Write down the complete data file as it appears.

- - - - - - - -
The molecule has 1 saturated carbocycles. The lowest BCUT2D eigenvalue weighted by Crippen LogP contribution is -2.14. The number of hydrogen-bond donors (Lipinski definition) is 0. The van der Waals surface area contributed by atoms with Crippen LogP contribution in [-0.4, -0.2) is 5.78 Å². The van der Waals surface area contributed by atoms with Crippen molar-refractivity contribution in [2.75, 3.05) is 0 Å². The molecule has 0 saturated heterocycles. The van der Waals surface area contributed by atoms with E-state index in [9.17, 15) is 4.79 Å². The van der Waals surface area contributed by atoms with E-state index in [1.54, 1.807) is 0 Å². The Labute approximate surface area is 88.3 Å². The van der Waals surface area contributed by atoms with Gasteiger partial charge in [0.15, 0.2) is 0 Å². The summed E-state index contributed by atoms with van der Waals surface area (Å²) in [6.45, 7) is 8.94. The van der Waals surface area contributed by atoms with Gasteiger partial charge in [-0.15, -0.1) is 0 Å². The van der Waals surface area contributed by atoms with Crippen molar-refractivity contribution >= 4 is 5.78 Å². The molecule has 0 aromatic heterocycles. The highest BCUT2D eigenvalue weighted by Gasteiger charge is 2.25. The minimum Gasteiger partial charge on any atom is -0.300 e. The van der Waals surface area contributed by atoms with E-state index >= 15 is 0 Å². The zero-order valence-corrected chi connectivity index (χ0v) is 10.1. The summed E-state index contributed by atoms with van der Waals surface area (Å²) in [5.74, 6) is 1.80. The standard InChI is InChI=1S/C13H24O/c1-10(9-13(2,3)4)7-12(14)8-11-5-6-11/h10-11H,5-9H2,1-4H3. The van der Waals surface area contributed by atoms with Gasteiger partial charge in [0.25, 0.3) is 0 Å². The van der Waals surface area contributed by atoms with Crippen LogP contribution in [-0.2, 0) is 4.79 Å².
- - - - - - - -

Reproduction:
The molecule has 1 saturated carbocycles. The lowest BCUT2D eigenvalue weighted by Crippen LogP contribution is -2.14. The number of hydrogen-bond donors (Lipinski definition) is 0. The van der Waals surface area contributed by atoms with Crippen LogP contribution in [-0.4, -0.2) is 5.78 Å². The van der Waals surface area contributed by atoms with Crippen molar-refractivity contribution in [2.75, 3.05) is 0 Å². The molecule has 0 saturated heterocycles. The van der Waals surface area contributed by atoms with E-state index in [9.17, 15) is 4.79 Å². The van der Waals surface area contributed by atoms with E-state index in [1.54, 1.807) is 0 Å². The Labute approximate surface area is 88.3 Å². The van der Waals surface area contributed by atoms with Gasteiger partial charge in [0.15, 0.2) is 0 Å². The summed E-state index contributed by atoms with van der Waals surface area (Å²) in [6.45, 7) is 8.94. The van der Waals surface area contributed by atoms with Gasteiger partial charge in [-0.15, -0.1) is 0 Å². The van der Waals surface area contributed by atoms with Crippen molar-refractivity contribution >= 4 is 5.78 Å². The molecule has 0 aromatic heterocycles. The highest BCUT2D eigenvalue weighted by Gasteiger charge is 2.25. The minimum Gasteiger partial charge on any atom is -0.300 e. The van der Waals surface area contributed by atoms with E-state index >= 15 is 0 Å². The zero-order valence-corrected chi connectivity index (χ0v) is 10.1. The summed E-state index contributed by atoms with van der Waals surface area (Å²) in [5.74, 6) is 1.80. The standard InChI is InChI=1S/C13H24O/c1-10(9-13(2,3)4)7-12(14)8-11-5-6-11/h10-11H,5-9H2,1-4H3. The van der Waals surface area contributed by atoms with Gasteiger partial charge in [0.25, 0.3) is 0 Å². The van der Waals surface area contributed by atoms with Crippen LogP contribution in [-0.2, 0) is 4.79 Å².